It has been a little over five months since AMD first introduced their 690 chipset to the world. In that time AMD has picked up numerous board partners – already over 35 different AMD-690 motherboards from various manufacturers have been announced – and AMD has gone on to ship “millions” of chipsets. This figure includes chipsets for both the desktop and mobile markets. (The mobile variant of AMD’s 690 chipset has received design wins from system vendors like Acer, ASUS, Dell, Gateway, HP, and Toshiba.)
Back when AMD announced they were buying ATI, there was lots of talk about platforms and the importance of being able to deliver a fully-packaged, complete platform to system manufacturers, much like Intel has done with their family of desktop and mobile chipsets. Based on AMD’s recent success with AMD-690, it looks like a lot of this talk was more than just hype.
With the AMD-690 chipset launch successfully behind them, you’d assume AMD would be hard at work on their next generation RS740 and RS790 chipsets, but actually they’ve been working on improving the 690 platform.
The 690 chipset…A quick refresher
In case you’re not familiar with the specs of the AMD-690 chipset, we’ll provide a very quick recap. The most significant aspect of the chipset is its built-in multimedia/video features. AMD-690 was the first chipset to offer support for two independent digital outputs. This allows motherboard manufacturers to include both DVI and HDMI outputs directly on the back plane of the motherboard, in addition to the standard VGA output. In fact, the motherboard we’re looking at today, Gigabyte’s GA-M69GM-S2H, supports this particular feature. One item we should note here is that the 690 chipset supports dual-link DVI and HDMI 1.3. This means that the chipset supports resolutions as high as 2560x1600, which is the native res of 30” LCDs like the Dell 3007WFP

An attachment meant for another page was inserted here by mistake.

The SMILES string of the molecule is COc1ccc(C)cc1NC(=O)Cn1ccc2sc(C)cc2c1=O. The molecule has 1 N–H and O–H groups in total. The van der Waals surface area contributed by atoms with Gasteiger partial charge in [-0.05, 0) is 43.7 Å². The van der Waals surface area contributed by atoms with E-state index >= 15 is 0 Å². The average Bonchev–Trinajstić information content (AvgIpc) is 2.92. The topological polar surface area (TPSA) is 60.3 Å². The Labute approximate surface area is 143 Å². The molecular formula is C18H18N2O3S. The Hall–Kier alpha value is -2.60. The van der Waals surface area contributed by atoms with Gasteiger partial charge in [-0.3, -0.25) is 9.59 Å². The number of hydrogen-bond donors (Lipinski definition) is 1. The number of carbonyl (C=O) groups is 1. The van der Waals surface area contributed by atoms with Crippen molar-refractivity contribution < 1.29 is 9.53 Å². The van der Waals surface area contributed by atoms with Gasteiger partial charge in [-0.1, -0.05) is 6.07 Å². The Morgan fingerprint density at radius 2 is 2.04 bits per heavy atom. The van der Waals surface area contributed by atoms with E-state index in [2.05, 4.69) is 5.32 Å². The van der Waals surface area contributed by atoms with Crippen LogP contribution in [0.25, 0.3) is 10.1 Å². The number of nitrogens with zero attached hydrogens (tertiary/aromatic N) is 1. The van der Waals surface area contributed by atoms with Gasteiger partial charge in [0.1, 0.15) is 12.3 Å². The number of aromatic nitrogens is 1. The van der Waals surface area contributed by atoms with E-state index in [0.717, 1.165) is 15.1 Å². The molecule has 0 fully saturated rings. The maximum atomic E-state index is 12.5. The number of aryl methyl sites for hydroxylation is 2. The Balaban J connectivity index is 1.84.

Another really cool feature that the 690 chipset supports is Surroundview; with this feature up to four monitors can be driven when a dedicated Radeon graphics card is plugged into the PCI Express graphics slot. For enhanced video quality, the chipset also supports Avivo.
The chipset also boasts 10-bit display output and HDCP support. Both of these features were missing on many GeForce graphics cards just one year ago.
Because of its unique video capabilities, the chipset has been a hit among media center PC users. It also doesn’t hurt that the chipset consumes very little power, requiring just a simple passive heatsink to keep the North Bridge of the chipset cool.
Since launching the 690 chipset, AMD has taken steps to enhance the appeal of the platform even further…